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Mandatory / minimal IFR equipment for Europe

Snoopy wrote:

As I understand it, a MMEL/MEL isn’t required for NCO or in particular for IFR flight.

That’s true. It was somewhat relevant before part-ML as pilots were not allowed to begin a flight under part-NCO with any equipment inoperative even if that equipment wasn’t legally (or operationally) required for the flight, unless they had a MEL or a mechanic had determined that the flight could be carried out safely. Needless to say, this rule was essentially ignored.

With part-ML, pilots can now legally determine for themselves if it is safe to begin a flight with non-required equipment inoperative without using a MEL.

NCO operators can’t get a MEL approved by an authority.

That I didn’t know. Do you have a reference?

Last Edited by Airborne_Again at 12 Oct 08:27
ESKC (Uppsala/Sundbro), Sweden

Airborne_Again wrote:

That I didn’t know. Do you have a reference?

Maybe along this?

NCO = MEL not required but a MEL may get established and the NAA should get notified (not an approval)
CAT = MEL mandatory and operation in accordance with MEL all the time and the NAA approves MMEL

https://part-aero.com/en/#part-nco/NCO.GEN.155
https://part-aero.com/en/#part-cat/CAT.IDE.A.105

As private operator, if you don’t establish your own MEL no need to notify there is little value for an NCO operator to have one (RVSM?), so back to my comment earlier, keep it simple

Last Edited by Ibra at 12 Oct 08:22
Paris/Essex, United Kingdom

In addition to the discussion about the MEL: For many of our small airplanes the POH does also list mandatory equipment which needs to be serviceable when commencing a flight.

Germany

Malibuflyer wrote:

For many of our small airplanes the POH does also list mandatory equipment which needs to be serviceable when commencing a flight.

AFAIU unless they are listed in the limitations section of the POH, that list is not legally binding?

ESKC (Uppsala/Sundbro), Sweden

Airborne_Again wrote:

AFAIU unless they are listed in the limitations section of the POH, that list is not legally binding?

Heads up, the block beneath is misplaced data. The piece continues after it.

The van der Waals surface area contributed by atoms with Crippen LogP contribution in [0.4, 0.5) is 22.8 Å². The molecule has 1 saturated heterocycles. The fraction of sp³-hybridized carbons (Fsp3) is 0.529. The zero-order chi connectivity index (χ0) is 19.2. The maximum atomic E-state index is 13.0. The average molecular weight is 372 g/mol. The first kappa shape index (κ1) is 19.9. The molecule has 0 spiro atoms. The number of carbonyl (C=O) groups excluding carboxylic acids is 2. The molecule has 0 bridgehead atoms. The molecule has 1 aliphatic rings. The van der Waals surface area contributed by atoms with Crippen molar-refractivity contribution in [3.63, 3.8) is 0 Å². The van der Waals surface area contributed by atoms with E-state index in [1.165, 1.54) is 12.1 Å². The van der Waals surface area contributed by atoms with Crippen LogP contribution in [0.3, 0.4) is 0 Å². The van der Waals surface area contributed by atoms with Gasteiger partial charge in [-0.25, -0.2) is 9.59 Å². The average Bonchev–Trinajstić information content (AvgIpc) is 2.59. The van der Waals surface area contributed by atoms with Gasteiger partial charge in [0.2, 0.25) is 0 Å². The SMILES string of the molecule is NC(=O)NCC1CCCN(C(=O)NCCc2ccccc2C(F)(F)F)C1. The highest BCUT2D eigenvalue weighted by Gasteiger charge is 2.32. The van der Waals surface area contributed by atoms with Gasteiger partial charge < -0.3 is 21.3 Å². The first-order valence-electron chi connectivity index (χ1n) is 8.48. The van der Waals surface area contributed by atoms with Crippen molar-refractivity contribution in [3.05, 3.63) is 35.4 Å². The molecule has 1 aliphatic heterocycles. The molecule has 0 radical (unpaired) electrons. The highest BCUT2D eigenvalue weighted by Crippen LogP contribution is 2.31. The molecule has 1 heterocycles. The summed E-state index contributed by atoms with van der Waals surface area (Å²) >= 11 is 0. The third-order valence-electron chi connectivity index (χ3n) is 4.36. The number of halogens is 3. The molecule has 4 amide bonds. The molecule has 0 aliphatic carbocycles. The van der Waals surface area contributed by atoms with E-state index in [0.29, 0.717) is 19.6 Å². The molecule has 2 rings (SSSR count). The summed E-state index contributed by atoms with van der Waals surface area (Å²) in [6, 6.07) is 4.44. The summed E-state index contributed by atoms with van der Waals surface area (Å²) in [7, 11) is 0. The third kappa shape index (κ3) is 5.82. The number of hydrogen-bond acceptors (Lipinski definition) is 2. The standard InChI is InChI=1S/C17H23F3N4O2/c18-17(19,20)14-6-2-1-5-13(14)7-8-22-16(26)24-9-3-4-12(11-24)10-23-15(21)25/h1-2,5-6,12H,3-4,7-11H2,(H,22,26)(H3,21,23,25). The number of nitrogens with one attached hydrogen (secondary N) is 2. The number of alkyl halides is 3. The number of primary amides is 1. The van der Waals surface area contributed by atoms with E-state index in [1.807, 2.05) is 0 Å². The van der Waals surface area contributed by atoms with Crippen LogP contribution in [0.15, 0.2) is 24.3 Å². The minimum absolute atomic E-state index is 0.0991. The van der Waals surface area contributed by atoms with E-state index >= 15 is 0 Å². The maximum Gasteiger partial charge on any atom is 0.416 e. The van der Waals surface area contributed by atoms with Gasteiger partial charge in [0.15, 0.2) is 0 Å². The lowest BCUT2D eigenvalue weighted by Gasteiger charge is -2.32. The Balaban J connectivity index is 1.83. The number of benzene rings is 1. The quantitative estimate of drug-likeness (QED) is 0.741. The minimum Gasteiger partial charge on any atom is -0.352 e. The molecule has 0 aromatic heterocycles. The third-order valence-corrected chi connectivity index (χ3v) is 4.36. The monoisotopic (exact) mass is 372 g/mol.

That is my understanding as well, but typically they are in the limitation section – and this includes also the placards described in this section!

Germany

Yes there are legally binding limitations in section limitation of POH (Chap2. under “KINDS OF OPERATION” MEL/KOEL for EASA/FAA), they are just copy/past of those in TCDS

For C172M, like most aircraft before 1980, that section is rather “light”, the problem is solved as far as that corner is concerned compared to what you read in recent POH (SR20 by FAA or DA40 by EASA)

In my experience, the question of minimal/mandatory IFR equipment only arises when one talks about doing ATO IR training in aircraft as things are way tighter, even the runway used for “IR ATO training” has to be approved by CAA !

https://part-aero.com/fr/#part-aro/ARO.OPS.205

Last Edited by Ibra at 12 Oct 10:32
Paris/Essex, United Kingdom

Ibra wrote:

For C172M, like most aircraft before 1980, that section is rather “light”, the problem is solved as far as that corner is concerned compared to what you read in recent POH (SR20 by FAA or DA40 by EASA)

Very troublesome when manufacturers introduce requirements that go beyond what is required by the airframe or flight characteristics.

E.g. the requirement of having a transponder for night VFR and IFR flight in a DA40. Or the requirement of a VOR receiver for night VFR or second COM for IFR. (Unless there is some particular characteristic of the DA40 that makes COM failure more likely than on other aircraft.)

It looks like Diamond Aircraft picked national requirements for equipment at the time the aircraft was certified. From a safety point of view a GPS is arguably much more important than a VOR receiver for night VFR.

ESKC (Uppsala/Sundbro), Sweden

gallois wrote:

Secondly, it calls for 2 radios to be installed for IFR. We discussed this in a previous thread and came to the conclusion that only one is required.

By the general rules, yes. But if the POH has an limitation that two are required, then unfortunately that is what you need to have. Unless someone makes a “Single COM STC” for the DA40.

Although in France I believe 2 are required to fly IFR.

In France only one radio is required as this is the EASA general rule for light aircraft and France as an EU member can’t make its own rules on top of EASA regulations.

Last Edited by Airborne_Again at 12 Oct 10:38
ESKC (Uppsala/Sundbro), Sweden

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